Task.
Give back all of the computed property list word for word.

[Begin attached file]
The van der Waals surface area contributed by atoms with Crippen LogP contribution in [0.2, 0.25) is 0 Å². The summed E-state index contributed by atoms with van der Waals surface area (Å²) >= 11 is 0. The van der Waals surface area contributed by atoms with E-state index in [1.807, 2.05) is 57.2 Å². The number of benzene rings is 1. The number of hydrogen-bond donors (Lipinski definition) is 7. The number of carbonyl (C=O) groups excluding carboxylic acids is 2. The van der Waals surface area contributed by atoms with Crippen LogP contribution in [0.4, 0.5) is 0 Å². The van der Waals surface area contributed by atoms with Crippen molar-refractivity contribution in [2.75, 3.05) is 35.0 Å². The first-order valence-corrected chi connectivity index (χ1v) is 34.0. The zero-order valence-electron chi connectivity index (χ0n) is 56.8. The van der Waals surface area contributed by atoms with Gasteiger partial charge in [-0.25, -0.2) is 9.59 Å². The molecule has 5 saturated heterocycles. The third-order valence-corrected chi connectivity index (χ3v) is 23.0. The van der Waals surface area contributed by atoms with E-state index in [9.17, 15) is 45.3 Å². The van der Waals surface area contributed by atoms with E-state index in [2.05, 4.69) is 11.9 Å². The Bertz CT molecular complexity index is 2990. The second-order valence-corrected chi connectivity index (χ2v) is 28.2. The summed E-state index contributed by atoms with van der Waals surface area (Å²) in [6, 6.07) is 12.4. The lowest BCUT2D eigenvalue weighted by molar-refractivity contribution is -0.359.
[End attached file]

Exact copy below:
The van der Waals surface area contributed by atoms with Crippen LogP contribution in [0.2, 0.25) is 0 Å². The summed E-state index contributed by atoms with van der Waals surface area (Å²) >= 11 is 0. The van der Waals surface area contributed by atoms with E-state index in [1.807, 2.05) is 57.2 Å². The number of benzene rings is 1. The number of hydrogen-bond donors (Lipinski definition) is 7. The number of carbonyl (C=O) groups excluding carboxylic acids is 2. The van der Waals surface area contributed by atoms with Crippen LogP contribution in [0.4, 0.5) is 0 Å². The van der Waals surface area contributed by atoms with Crippen molar-refractivity contribution in [2.75, 3.05) is 35.0 Å². The first-order valence-corrected chi connectivity index (χ1v) is 34.0. The zero-order valence-electron chi connectivity index (χ0n) is 56.8. The van der Waals surface area contributed by atoms with Gasteiger partial charge in [-0.25, -0.2) is 9.59 Å². The molecule has 5 saturated heterocycles. The third-order valence-corrected chi connectivity index (χ3v) is 23.0. The van der Waals surface area contributed by atoms with E-state index in [9.17, 15) is 45.3 Å². The van der Waals surface area contributed by atoms with E-state index in [2.05, 4.69) is 11.9 Å². The Bertz CT molecular complexity index is 2990. The second-order valence-corrected chi connectivity index (χ2v) is 28.2. The summed E-state index contributed by atoms with van der Waals surface area (Å²) in [6, 6.07) is 12.4. The lowest BCUT2D eigenvalue weighted by molar-refractivity contribution is -0.359.